On the other bank of the river is the wooded area between Roline Landing and Big Shoals during August. This section of the river has somewhat higher sandy banks and some outcroppings of rock. The large sand bars have cypress and tupelo trees growing on them. Black bears roam the river banks and a pileated woodpecker flies from tree to tree. A closer look will reveal other birds and animals common along the river banks. Below the mural on that wall is a large display case filled with arrowheads and spearheads found on the Stormant Family Farm also located not far from the river in that area.
The next bend in the river on the mural shows the higher banks and thicker woods around Big Shoals.. The rocks at Big Shoals is where a dramatic change takes place in the character of the river. During times of low water there is quite a nice waterfall where the Suwannee changes from a deep sluggish channel of water to roaring, foaming rapids that rush on to the next section of the mural. It is mid morning in September at Big Shoals. A mallard duck looks for a calm patch of water to land. Egrets and herons feed on the river banks.
In the month of October you pass through the sandy scrub area below Big Shoals. A Florida panther lounges in the morning sun on the trunk of a tree deformed by the flood waters of the river in some earlier time. The broom sage is inhabited by gopher tortoise and rattlesnake. Traveling by water is much safer than walking through the high grass.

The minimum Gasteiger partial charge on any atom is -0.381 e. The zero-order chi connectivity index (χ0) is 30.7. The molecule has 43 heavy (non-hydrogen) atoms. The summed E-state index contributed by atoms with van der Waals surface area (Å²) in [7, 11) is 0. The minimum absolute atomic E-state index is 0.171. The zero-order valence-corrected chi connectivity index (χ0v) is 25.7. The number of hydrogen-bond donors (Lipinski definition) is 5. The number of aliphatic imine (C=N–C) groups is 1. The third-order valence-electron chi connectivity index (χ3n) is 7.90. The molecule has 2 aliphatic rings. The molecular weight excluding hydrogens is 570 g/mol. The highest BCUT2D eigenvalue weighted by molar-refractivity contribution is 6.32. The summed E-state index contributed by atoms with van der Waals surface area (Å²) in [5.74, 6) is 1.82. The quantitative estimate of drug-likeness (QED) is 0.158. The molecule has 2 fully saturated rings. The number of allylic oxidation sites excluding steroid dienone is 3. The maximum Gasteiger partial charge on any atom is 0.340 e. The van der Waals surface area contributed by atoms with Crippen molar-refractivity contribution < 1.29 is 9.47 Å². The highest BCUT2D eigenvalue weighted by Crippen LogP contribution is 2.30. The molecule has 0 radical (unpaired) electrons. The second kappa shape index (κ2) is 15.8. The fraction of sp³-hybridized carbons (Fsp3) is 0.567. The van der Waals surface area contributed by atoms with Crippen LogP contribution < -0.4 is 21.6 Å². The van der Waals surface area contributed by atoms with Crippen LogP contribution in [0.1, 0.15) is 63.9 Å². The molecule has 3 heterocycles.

At high noon in November the journey down the mural of the river turns another corner in the wall and arrives at Steven Foster State Park. You are still only about half way down the river and the 160 foot long mural as you arrive at White Springs. If you're feeling a little lost you can look out the front door of the diner and see the same spring house depicted on the front wall only a little farther down the street. Ice cold spring water with the scent of sulfur runs from the spring house into the river. The clear sping water starts to make the dark water from the swamps a lighter shade of tan. Here at the spring house another story begins in the giant mural. It is the tale of two brothers. Looking closely at the upper floors of the spring house in the mural you can see a happy, newly wed couple looking down into the forest at the groom's brother who has just begun his journey in search of his true love. Here you must turn another corner in the wall of the diner and another bend in the river.
The month is December and it's afternoon at Mattair Springs. High rock bluffs line the outside of every curve in the river and sand bars are on the inside of the turns. Fall colors are on the foliage and a large thunderstorm looms in the distance. The lonely brother still travels down river in search of his true love. A white tail doe and her fawn feed on the winter grasses.
In the months of January and February the mural passes through the flat woods between Mattair Springs and Suwannee Springs. The storm is just about past. Spanish moss hangs from the huge live oaks along the river banks. Wild azaleas open a few early blooms. The fields of broom sage are dotted with bright green palmettos. The lone brother trudges on down river, wary of the wild hogs feeding along the river's edges.